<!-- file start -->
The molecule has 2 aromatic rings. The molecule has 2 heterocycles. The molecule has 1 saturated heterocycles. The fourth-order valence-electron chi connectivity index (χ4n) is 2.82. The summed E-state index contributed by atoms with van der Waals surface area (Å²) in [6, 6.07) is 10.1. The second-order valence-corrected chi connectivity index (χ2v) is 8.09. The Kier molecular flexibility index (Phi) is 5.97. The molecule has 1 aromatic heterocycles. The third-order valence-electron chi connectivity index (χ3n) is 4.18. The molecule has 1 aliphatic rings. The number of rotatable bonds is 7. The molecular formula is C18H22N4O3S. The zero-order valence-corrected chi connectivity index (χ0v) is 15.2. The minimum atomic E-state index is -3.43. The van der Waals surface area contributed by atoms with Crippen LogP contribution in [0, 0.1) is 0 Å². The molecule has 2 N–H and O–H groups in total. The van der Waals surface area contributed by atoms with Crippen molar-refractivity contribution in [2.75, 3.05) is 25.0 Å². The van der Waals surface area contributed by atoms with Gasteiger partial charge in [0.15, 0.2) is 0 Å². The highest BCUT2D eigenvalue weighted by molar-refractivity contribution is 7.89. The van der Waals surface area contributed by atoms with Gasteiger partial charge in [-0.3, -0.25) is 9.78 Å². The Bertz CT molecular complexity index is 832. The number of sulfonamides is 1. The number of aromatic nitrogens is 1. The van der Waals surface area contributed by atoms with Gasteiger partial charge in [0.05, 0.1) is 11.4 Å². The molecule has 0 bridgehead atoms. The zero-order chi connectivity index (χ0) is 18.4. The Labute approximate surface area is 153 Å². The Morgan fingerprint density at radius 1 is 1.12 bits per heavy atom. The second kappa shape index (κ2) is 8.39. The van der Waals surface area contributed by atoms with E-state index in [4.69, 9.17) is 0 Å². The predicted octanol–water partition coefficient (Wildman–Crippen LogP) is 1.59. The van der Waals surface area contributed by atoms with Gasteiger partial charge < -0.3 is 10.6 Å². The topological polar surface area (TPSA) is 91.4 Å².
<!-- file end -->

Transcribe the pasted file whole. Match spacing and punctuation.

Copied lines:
The molecule has 2 aromatic rings. The molecule has 2 heterocycles. The molecule has 1 saturated heterocycles. The fourth-order valence-electron chi connectivity index (χ4n) is 2.82. The summed E-state index contributed by atoms with van der Waals surface area (Å²) in [6, 6.07) is 10.1. The second-order valence-corrected chi connectivity index (χ2v) is 8.09. The Kier molecular flexibility index (Phi) is 5.97. The molecule has 1 aromatic heterocycles. The third-order valence-electron chi connectivity index (χ3n) is 4.18. The molecule has 1 aliphatic rings. The number of rotatable bonds is 7. The molecular formula is C18H22N4O3S. The zero-order valence-corrected chi connectivity index (χ0v) is 15.2. The minimum atomic E-state index is -3.43. The van der Waals surface area contributed by atoms with Crippen LogP contribution in [0, 0.1) is 0 Å². The molecule has 2 N–H and O–H groups in total. The van der Waals surface area contributed by atoms with Crippen molar-refractivity contribution in [2.75, 3.05) is 25.0 Å². The van der Waals surface area contributed by atoms with Gasteiger partial charge in [0.15, 0.2) is 0 Å². The highest BCUT2D eigenvalue weighted by molar-refractivity contribution is 7.89. The van der Waals surface area contributed by atoms with Gasteiger partial charge in [-0.3, -0.25) is 9.78 Å². The Bertz CT molecular complexity index is 832. The number of sulfonamides is 1. The number of aromatic nitrogens is 1. The van der Waals surface area contributed by atoms with Gasteiger partial charge in [0.05, 0.1) is 11.4 Å². The molecule has 0 bridgehead atoms. The zero-order chi connectivity index (χ0) is 18.4. The Labute approximate surface area is 153 Å². The Morgan fingerprint density at radius 1 is 1.12 bits per heavy atom. The second kappa shape index (κ2) is 8.39. The van der Waals surface area contributed by atoms with E-state index in [4.69, 9.17) is 0 Å². The predicted octanol–water partition coefficient (Wildman–Crippen LogP) is 1.59. The van der Waals surface area contributed by atoms with Gasteiger partial charge < -0.3 is 10.6 Å². The topological polar surface area (TPSA) is 91.4 Å².